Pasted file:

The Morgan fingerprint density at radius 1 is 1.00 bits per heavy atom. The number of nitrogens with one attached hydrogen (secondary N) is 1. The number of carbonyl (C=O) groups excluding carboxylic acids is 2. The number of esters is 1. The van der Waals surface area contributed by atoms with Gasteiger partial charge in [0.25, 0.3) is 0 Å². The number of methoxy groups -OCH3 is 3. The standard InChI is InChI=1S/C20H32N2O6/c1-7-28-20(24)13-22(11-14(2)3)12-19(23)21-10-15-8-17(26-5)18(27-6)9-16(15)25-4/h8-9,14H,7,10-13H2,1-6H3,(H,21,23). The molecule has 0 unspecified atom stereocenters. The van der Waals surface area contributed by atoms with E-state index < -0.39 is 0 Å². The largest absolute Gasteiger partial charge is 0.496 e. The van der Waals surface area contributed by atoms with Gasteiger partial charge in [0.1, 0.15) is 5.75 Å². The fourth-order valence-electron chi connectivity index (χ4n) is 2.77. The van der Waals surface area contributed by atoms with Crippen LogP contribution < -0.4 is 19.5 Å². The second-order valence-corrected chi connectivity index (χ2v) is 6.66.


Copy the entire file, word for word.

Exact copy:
The Morgan fingerprint density at radius 1 is 1.00 bits per heavy atom. The number of nitrogens with one attached hydrogen (secondary N) is 1. The number of carbonyl (C=O) groups excluding carboxylic acids is 2. The number of esters is 1. The van der Waals surface area contributed by atoms with Gasteiger partial charge in [0.25, 0.3) is 0 Å². The number of methoxy groups -OCH3 is 3. The standard InChI is InChI=1S/C20H32N2O6/c1-7-28-20(24)13-22(11-14(2)3)12-19(23)21-10-15-8-17(26-5)18(27-6)9-16(15)25-4/h8-9,14H,7,10-13H2,1-6H3,(H,21,23). The molecule has 0 unspecified atom stereocenters. The van der Waals surface area contributed by atoms with E-state index < -0.39 is 0 Å². The largest absolute Gasteiger partial charge is 0.496 e. The van der Waals surface area contributed by atoms with Gasteiger partial charge in [0.1, 0.15) is 5.75 Å². The fourth-order valence-electron chi connectivity index (χ4n) is 2.77. The van der Waals surface area contributed by atoms with Crippen LogP contribution < -0.4 is 19.5 Å². The second-order valence-corrected chi connectivity index (χ2v) is 6.66.